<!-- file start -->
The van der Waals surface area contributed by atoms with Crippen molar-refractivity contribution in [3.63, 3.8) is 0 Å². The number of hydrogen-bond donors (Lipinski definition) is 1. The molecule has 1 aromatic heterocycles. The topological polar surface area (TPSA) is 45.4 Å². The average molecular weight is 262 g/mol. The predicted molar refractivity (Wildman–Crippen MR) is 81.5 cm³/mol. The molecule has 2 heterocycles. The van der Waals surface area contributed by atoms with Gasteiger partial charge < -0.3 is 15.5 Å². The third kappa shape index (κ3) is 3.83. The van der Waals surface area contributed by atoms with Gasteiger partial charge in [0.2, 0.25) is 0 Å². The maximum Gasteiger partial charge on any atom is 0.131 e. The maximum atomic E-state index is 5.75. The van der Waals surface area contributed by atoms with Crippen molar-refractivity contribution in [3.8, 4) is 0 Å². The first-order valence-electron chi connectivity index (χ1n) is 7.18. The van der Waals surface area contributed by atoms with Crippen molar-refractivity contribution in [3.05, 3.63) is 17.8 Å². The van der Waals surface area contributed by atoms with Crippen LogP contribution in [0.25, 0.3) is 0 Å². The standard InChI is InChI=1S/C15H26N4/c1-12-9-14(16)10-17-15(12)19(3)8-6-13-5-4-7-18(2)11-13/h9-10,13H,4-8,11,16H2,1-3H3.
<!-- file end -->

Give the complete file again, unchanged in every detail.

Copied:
The van der Waals surface area contributed by atoms with Crippen molar-refractivity contribution in [3.63, 3.8) is 0 Å². The number of hydrogen-bond donors (Lipinski definition) is 1. The molecule has 1 aromatic heterocycles. The topological polar surface area (TPSA) is 45.4 Å². The average molecular weight is 262 g/mol. The predicted molar refractivity (Wildman–Crippen MR) is 81.5 cm³/mol. The molecule has 2 heterocycles. The van der Waals surface area contributed by atoms with Gasteiger partial charge < -0.3 is 15.5 Å². The third kappa shape index (κ3) is 3.83. The van der Waals surface area contributed by atoms with Gasteiger partial charge in [0.2, 0.25) is 0 Å². The maximum Gasteiger partial charge on any atom is 0.131 e. The maximum atomic E-state index is 5.75. The van der Waals surface area contributed by atoms with Crippen molar-refractivity contribution in [3.8, 4) is 0 Å². The first-order valence-electron chi connectivity index (χ1n) is 7.18. The van der Waals surface area contributed by atoms with Crippen molar-refractivity contribution in [3.05, 3.63) is 17.8 Å². The van der Waals surface area contributed by atoms with Crippen LogP contribution in [0.25, 0.3) is 0 Å². The standard InChI is InChI=1S/C15H26N4/c1-12-9-14(16)10-17-15(12)19(3)8-6-13-5-4-7-18(2)11-13/h9-10,13H,4-8,11,16H2,1-3H3.